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BizTalk Blog by Chris Han System Design for Enterprise Agility,

My friend told me this morning, he's little confused with his UPS shipment tracking result.

We all know that UPS' using 18 bits tracking number to 'uniquely' identify a shipment. But after I just saw my friend's tracking result page, I'm not sure about the 'unique' part any more.

On the 'Package Progress' pane, UPS lists all the history of the shipment associated with the number:

Package Progress
Location Date Local Time Description
06/25/2007 9:47 A.M. DELIVERY
  06/25/2007 7:19 A.M. OUT FOR DELIVERY
06/22/2007 11:38 P.M. ARRIVAL SCAN
06/22/2007 10:29 P.M. DEPARTURE SCAN
  06/22/2007 8:11 P.M. ORIGIN SCAN
11/06/2006 4:53 P.M. DELIVERY

See the two high-lighted lines? Apparently, the tracking number is reused by UPS! I don't what's the policy for reusing a tracking number at UPS. But the common sense would be unless you have used all other possible numbers, right? That means all 18 bits of numbers have been used in roughly half year (11/06/2006~06/25/2007)! That's 10^17*26= 2,600,000,000,000,000,000 shipments! Man, 2.6 trillion, what a business!

I guess it's a good news for sales department at UPS but headache for DBAs. Most our SQL server database are still using 'int' type as the unique id, which only supports 2^31-1 (2,147,483,647), even 'bigint' type which supporting up to 2^63-1 (9,223,372,036,854,775,807) - about 3.5 times of what UPS has used out in 6 months. It's about 1.7 yeas of OLTP data. After that, you have to move the data to a data warehouse! DBAs or database designer probably never think of such a big number in such a short time. Similar problem as Y2K, but this comes much quicker than any of us can ever imagine. Even Mr. Moore needs to adjust his law.

What a great time for all geeks like you who’s reading my blog. But be prepared! Love yo’ll.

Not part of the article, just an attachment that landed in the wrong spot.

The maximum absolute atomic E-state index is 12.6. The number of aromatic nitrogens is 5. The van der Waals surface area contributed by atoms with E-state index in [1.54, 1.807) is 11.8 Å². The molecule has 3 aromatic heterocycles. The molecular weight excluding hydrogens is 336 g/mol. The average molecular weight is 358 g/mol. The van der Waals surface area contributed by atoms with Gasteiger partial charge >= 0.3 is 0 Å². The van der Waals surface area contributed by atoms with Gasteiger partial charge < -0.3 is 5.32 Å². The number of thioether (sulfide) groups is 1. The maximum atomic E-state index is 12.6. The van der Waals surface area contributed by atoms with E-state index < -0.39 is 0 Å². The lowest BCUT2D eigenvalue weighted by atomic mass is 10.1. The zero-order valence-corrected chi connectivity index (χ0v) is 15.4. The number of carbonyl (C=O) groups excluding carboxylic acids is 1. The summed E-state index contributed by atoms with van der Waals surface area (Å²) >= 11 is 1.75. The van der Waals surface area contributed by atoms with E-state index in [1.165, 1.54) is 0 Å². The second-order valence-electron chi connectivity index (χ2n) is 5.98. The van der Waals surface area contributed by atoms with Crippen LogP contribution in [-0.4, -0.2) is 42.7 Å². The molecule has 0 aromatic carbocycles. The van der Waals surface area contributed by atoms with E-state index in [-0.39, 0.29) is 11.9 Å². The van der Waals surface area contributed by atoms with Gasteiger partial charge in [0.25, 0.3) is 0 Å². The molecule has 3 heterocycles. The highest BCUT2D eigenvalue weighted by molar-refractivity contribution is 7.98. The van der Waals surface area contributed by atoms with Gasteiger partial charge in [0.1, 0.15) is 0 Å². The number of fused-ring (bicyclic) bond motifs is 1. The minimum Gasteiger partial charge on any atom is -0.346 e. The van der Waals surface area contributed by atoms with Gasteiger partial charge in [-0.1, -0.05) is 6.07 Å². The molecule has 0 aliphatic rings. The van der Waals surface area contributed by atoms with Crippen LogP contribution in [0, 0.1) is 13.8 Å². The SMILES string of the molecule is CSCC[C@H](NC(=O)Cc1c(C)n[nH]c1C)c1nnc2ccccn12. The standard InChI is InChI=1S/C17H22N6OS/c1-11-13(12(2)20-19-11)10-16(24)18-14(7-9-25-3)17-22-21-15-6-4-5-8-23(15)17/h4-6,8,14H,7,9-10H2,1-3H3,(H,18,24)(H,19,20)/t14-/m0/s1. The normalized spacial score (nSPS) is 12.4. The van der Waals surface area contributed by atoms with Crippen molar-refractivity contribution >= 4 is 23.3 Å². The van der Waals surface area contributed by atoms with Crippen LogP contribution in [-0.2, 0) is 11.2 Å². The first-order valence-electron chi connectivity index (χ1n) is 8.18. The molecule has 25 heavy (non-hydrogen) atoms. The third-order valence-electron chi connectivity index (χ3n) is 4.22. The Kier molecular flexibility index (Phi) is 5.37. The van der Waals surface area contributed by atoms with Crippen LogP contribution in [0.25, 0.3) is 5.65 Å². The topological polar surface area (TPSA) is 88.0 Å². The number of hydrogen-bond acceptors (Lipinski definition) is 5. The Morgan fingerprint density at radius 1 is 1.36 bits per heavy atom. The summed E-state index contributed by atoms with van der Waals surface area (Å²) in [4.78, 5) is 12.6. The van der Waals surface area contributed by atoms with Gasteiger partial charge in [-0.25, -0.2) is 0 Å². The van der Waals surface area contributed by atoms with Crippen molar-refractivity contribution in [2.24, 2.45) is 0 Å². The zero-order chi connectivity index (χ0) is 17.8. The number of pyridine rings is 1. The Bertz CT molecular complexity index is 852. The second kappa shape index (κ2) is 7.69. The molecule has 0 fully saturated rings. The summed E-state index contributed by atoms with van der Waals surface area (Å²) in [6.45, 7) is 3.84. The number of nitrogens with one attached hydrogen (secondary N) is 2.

Posted on Monday, June 25, 2007 11:51 AM SQL Server | Back to top

Comments on this post: Is UPS tracking system creating another Y2K problem?

# re: Is UPS tracking system creating another Y2K problem?
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Thanks, Jason. Good to know.
Left by chris on Jun 28, 2007 9:33 AM

# re: Is UPS tracking system creating another Y2K problem?
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The tracking number is comprised of several pieces of information which include the senders account number and type of service for the oackage. The last digit is a check-digit. Only six or seven digits (i don't recall exactly) are a counter and they will eventually roll-over for each sender account. How often they roll depends on the senders volume of packages.
Left by Alan Houston on Dec 31, 2007 1:29 PM

# re: Is UPS tracking system creating another Y2K problem?
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I am doing a research paper on UPS and I was wondering if any of you might happen to know anything else about the UPS tracking system??
Left by Rebecca on Feb 29, 2008 1:59 PM

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